We love guacamole, but we have to watch what we eat when following the low FODMAP diet. This recipe will show you how you can enjoy guacamole without interfering with your diet. The recipe is very straightforward and provides 16 servings of about 1 ½ tablespoons each.
If you have about 10 or 15 minutes, you can whip up this recipe so that it’s ready for your main course. You can also enjoy it with corn chips as a snack any time of the day. Finally, you can safely enjoy guacamole without compromising your low FODMAP diet.
- 1 tablespoon of finely minced scallions use only the green parts
- 2 Hass avocados 6 ounces each, ripe
- 1 teaspoon of minced jalapeno
- Black pepper freshly ground
- 1 tablespoon of lime juice
- Kosher salt
- Cut each avocado in half and take out and throw away the pits.
- Spoon out all the avocado pulp and place it in a non-reactive mixing bowl.
- Add the lime juice immediately.
- Mash the avocado with a fork, as this will help mix the lime juice, which will also delay oxidation and prevent discoloration.
- Season with jalapeno and scallion.
- Add additional seasoning with generous amounts of salt and pepper. If you decided to use the optional cumin, add it now, as well.
- Your mixture will likely be a bit chunky at this point. So if you prefer yours to be smoother, mash for a while longer until you get the consistency you like.
- Enjoy your Simple Low FODMAP Guacamole!
* You may eat the guacamole fresh or you can place it in the fridge to chill. For the latter, you’ll need to place some plastic wrap directly on the guacamole’s surface. Let chill for 4 hours.
Notes & Tips
- Some people believe that placing one of the pits of an avocado under the plastic wrap will expedite the browning process. This is completely optional and entirely up to you as to whether you choose to try a pit. Otherwise, just throw the pits away after removal.
- To ensure that your guacamole adequately browns, prepare it well in advance before eating. This will ensure that the recipe has plenty of time to brown.
- Traditional guacamole contains red onions. If you’ve been on the low FODMAP diet for any length of time, you know that red onions have high FODMAP content. As such, it’s hard for dieters to enjoy guacamole.
- Thankfully, this recipe delivers the same great taste as that traditional guacamole without the addition of red onions. That said, it’s still important that you don’t overindulge in this low FODMAP recipe. As long as you refrain from consuming more than 30 grams of this guacamole per serving, you’ll be within acceptable low FODMAP limits.
- Feel free to increase the minced jalapeno up to 1 tablespoon according to preference. Just keep in mind that the more jalapeno you add, the hotter your recipe will taste. This could potentially cause some digestive issues if you’re especially sensitive to hot foods.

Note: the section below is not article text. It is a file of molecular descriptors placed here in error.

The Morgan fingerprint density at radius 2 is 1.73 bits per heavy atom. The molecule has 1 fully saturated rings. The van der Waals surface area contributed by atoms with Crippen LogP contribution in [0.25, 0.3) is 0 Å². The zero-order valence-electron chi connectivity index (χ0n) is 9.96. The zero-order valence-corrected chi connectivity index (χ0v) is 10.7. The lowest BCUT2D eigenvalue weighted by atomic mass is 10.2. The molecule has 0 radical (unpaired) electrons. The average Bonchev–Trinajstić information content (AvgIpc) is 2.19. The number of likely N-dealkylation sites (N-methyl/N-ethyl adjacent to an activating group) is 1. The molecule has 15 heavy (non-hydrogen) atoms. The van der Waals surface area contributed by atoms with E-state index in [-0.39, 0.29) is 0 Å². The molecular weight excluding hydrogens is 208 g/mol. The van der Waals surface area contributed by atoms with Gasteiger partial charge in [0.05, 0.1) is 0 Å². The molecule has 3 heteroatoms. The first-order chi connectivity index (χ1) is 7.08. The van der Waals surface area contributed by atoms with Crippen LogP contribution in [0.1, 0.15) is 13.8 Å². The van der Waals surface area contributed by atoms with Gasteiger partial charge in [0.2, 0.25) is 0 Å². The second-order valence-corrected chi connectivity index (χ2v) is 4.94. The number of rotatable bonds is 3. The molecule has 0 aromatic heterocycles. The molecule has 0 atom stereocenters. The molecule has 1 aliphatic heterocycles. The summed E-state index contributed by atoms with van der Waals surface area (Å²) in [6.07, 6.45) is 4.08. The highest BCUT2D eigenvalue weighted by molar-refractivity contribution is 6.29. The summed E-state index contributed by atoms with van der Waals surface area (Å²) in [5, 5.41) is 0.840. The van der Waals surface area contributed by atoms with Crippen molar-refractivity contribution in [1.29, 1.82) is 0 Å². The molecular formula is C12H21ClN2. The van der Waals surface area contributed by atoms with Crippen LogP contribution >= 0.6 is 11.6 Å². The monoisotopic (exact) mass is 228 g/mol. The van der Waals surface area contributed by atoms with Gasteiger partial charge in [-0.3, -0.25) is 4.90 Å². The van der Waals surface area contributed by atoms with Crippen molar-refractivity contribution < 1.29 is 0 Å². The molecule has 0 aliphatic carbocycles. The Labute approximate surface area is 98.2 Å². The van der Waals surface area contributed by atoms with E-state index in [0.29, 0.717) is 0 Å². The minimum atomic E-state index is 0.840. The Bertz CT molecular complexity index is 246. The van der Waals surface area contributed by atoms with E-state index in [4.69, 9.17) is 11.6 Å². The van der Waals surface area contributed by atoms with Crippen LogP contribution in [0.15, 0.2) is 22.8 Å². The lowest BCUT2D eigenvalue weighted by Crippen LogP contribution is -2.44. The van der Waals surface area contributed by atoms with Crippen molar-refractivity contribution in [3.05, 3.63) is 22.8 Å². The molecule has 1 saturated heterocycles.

- As such, you should proceed with caution. We recommend starting out with a small amount and seeing how you respond to it. If you find that you can handle more and you want to give your guac a bit more kick, feel free to increase the jalapeno content.
As stated below the list of ingredients, you have the choice of adding ¼ teaspoon of cumin. This is completely optional, so not using it isn’t going to affect the overall taste of the recipe one way or another.
What ultimately matters most is that you stay within the acceptable FODMAP range per serving. If you can manage to keep your intake at 30 grams or less, you’ll be in good shape. The recipe yields about 1 ½ cups of guacamole, with each serving size measuring about 1 ½ tablespoons.
If you don’t think 1 ½ cups will serve your family or guests, make another batch just to be on the safe side. You can keep it in the fridge until ready to serve.
Cumin helps give the low FODMAP guacamole recipe some extra kick. Since red onions are left out of this recipe to keep it from going over the acceptable FODMAP limit, spices like salt and pepper are used in their place to help give it some flavor and boldness.
Not everyone will like the taste that cumin adds, so it’s not a necessary ingredient. If you do decide to add it, you only need a very small amount, as a little goes a long way here. Be careful not to overdo it, and you can look forward to a well-balanced blend of spices in your guacamole.
This is also completely optional and is based on your personal preference. Some people like their guac to be really chunky, while others appreciate a smoother blend. If you’ve never tried guacamole before, you might enjoy a smoother mixture to start, as some people find it to be more palatable when it’s not so chunky.
Sides & Pairings
Tortilla chips are absolutely divine with low FODMAP guacamole. Of course, any Mexican cuisine will taste better with guacamole, assuming you’re a fan of it. So if you’re planning a Mexican food night, be sure to prepare this recipe in advance.
In doing so, it will be sufficiently brown and ready to serve come dinner time. We also like just snacking around on chips and guac in the middle of the day or at night. This recipe is versatile enough to enjoy just about any time you like.
And because it doesn’t contain red onions, you don’t have to worry about it upsetting your digestive system.